Mays MBA Student Leads Aggie Team That Earns 3rd Place in International Case Competition Focused on Addressing International Food Production Problems

Ryan StaplesA Texas A&M University interdisciplinary team led by Mays Business School Full-Time MBA student Ryan Staples ’22 earned third place in the 2021 Norwegian Business School Global Case Competition. The Aggie team–which included Danette Philpot, Garrett Brogan, and Meikah Dado, who are graduate students from the College of Agriculture and Life Sciences’ Department of Agriculture Leadership, Education and Communications—earned this international recognition by proposing an innovative use of technology to improve food production in Uganda by empowering women.

The Mays-sponsored group competed against 85 teams from 60 top-tier universities to generate game-changing solutions to food production issues involving obesity, malnutrition, and climate change. These topics will be discussed at the United Nations Food Systems Summit in Fall 2021.

Uganda

Once the case problem was released, Texas A&M’s team decided to focus on Uganda, which Brogan had visited through his studies. That focus was important because more than one of every three Ugandans suffer from chronic malnutrition.

This issue is compounded because the nation has a significant gender inequality issue in its food production system. Eighty percent of the food consumed by the nation’s residents is produced by women. However, for every one pound of food produced by a woman in Uganda, a man can produce three. “Our whole idea is how can we bridge this knowledge and gender gap between men and women so that the country of Uganda can produce more food,” Staples said. “With 80% of the food producers only one-third as productive as their counterparts, there is a huge area of opportunity. “

Tech Solution

The team proposed providing the women farmers with electronic tablets filled with agricultural knowledge so they can become empowered. Using technology allows the nation’s women farmers–who often do not attend extension programs because they are doing the farm work and caring for the children and elderly—to have ready access to extension resources, such as videos. “This is supplying them with knowledge so they can help themselves,” Dado said. “It is a bottom-up approach.”

The team projects that if this initiative is implemented over a 10-year period, 3 million women would be empowered. This would lead to a 30% increase in overall agriculture productivity and a $450 million boost to Uganda’s GDP.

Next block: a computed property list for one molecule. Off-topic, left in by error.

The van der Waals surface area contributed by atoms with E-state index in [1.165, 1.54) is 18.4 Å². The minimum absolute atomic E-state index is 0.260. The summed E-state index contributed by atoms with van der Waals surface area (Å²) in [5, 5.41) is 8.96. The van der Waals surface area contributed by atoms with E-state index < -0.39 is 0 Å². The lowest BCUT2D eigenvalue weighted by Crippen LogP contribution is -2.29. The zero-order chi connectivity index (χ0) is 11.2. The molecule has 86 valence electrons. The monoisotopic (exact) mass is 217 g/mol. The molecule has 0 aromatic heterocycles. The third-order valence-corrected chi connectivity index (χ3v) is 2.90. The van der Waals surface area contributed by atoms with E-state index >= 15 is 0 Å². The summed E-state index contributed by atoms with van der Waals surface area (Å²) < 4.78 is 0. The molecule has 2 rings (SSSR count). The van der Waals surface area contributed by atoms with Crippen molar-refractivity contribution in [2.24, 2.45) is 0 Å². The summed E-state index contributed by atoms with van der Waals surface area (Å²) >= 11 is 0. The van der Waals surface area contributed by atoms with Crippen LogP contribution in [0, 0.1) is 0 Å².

Interdisciplinary Aggies

The Aggie team, which was the top-performing team among North American and South American colleges and universities, benefitted from the support by Mays Business School faculty members Dr. Daniel Usera and Dr. Mary Lea McAnally and College of Agriculture and Life Sciences’ Dr. Jack Elliott, a professor and senior scientist at the university’s renowned Norman Borlaug Institute for International Agriculture. These faculty members were able to provide feedback before the team moved into the semifinal round of the case competition.

Staples believes that the team’s interdisciplinary representation was critical to the Aggies’ third place finish. “Our success was truly a testament to the power of synergistic team effort,” he said. “The true kudos go to my three new friends in the College of Agriculture and Life Sciences who shared this case competition journey with me.”

His counterparts agreed and appreciated Staples’ openness to learning about agriculture and his facilitation and leadership skills. “Ryan had knowledge in so many different ways that we didn’t have, but we had that knowledge of the agriculture aspect,” Dado said. “We were able to come together, and I do not think we would have been as successful if we hadn’t been interdisciplinary.”

Go to Market Plans

The Aggies are now seeking ways to bring their idea to the marketplace. They have presented to the Borlaug Institute’s director and senior faculty, who have offered positive feedback and are considering including the project in future grant proposals. In addition, Staples is using Mays’ contacts to pitch to Fortune 500 companies about corporate funding. The team also may receive an invitation to present at the United Nations Food Systems Summit.

These types of high-impact learning experiences that challenge Mays students to solve real-world problems are aligned with Mays’ vision to advance the world’s prosperity. “Case competitions offer students the opportunity to practice being transformational leaders through combining theory, research, and practical application while working in a team,” said Mays Associate Dean for Graduate Programs Arvind Mahajan. “We feel so strongly about the power of these learning experiences that Mays collaborates annually with Humana Inc. to host the Humana-Mays Healthcare Analytics Case Competition, which challenges 1,300 U.S. masters-level students to analyze the company’s data to identify innovative healthcare solutions.”

Ultimately, Staples credits Mays Full-Time MBA program for helping to polish his leadership skills to be able to successfully focus the team’s efforts. “The program helped me first to identify my leadership strengths, and then taught me how to leverage them. Apart from that, I have had the opportunity to lead team projects among my peers since last July,” Staples said. “The combination of understanding the unique skills I possess and the practical opportunity to practice those skills has been invaluable to my development as a leader.”